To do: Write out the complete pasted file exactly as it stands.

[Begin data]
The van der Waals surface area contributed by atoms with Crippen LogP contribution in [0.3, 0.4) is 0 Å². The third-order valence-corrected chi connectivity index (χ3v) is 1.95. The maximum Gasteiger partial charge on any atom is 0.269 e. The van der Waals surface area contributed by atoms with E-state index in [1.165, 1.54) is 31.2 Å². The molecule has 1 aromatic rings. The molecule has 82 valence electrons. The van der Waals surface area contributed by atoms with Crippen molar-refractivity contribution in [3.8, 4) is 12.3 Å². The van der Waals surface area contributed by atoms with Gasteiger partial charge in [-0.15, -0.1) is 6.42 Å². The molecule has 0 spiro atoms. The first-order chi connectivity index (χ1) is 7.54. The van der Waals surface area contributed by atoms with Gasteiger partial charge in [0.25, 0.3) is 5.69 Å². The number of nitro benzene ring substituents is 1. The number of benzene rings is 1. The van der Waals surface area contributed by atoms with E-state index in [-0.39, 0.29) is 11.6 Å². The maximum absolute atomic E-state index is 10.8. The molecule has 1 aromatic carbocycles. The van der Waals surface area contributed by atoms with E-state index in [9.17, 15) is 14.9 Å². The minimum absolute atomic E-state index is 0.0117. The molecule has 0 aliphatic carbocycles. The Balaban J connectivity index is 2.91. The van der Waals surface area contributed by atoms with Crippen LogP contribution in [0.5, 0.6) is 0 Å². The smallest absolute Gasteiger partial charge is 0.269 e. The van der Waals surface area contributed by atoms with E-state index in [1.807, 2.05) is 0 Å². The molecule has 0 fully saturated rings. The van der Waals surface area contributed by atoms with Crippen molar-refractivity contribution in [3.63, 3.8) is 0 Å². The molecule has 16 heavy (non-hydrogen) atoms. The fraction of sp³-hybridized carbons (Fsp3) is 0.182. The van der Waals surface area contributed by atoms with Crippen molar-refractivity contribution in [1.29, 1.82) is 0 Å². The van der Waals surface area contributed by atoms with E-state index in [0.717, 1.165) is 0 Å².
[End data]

The van der Waals surface area contributed by atoms with Crippen LogP contribution in [0.3, 0.4) is 0 Å². The third-order valence-corrected chi connectivity index (χ3v) is 1.95. The maximum Gasteiger partial charge on any atom is 0.269 e. The van der Waals surface area contributed by atoms with E-state index in [1.165, 1.54) is 31.2 Å². The molecule has 1 aromatic rings. The molecule has 82 valence electrons. The van der Waals surface area contributed by atoms with Crippen molar-refractivity contribution in [3.8, 4) is 12.3 Å². The van der Waals surface area contributed by atoms with Gasteiger partial charge in [-0.15, -0.1) is 6.42 Å². The molecule has 0 spiro atoms. The first-order chi connectivity index (χ1) is 7.54. The van der Waals surface area contributed by atoms with Gasteiger partial charge in [0.25, 0.3) is 5.69 Å². The number of nitro benzene ring substituents is 1. The number of benzene rings is 1. The van der Waals surface area contributed by atoms with E-state index in [-0.39, 0.29) is 11.6 Å². The maximum absolute atomic E-state index is 10.8. The molecule has 1 aromatic carbocycles. The van der Waals surface area contributed by atoms with E-state index in [9.17, 15) is 14.9 Å². The minimum absolute atomic E-state index is 0.0117. The molecule has 0 aliphatic carbocycles. The Balaban J connectivity index is 2.91. The van der Waals surface area contributed by atoms with Crippen LogP contribution in [0.5, 0.6) is 0 Å². The smallest absolute Gasteiger partial charge is 0.269 e. The van der Waals surface area contributed by atoms with E-state index in [1.807, 2.05) is 0 Å². The molecule has 0 fully saturated rings. The van der Waals surface area contributed by atoms with Crippen molar-refractivity contribution in [3.63, 3.8) is 0 Å². The molecule has 16 heavy (non-hydrogen) atoms. The fraction of sp³-hybridized carbons (Fsp3) is 0.182. The van der Waals surface area contributed by atoms with Crippen molar-refractivity contribution in [1.29, 1.82) is 0 Å². The van der Waals surface area contributed by atoms with E-state index in [0.717, 1.165) is 0 Å².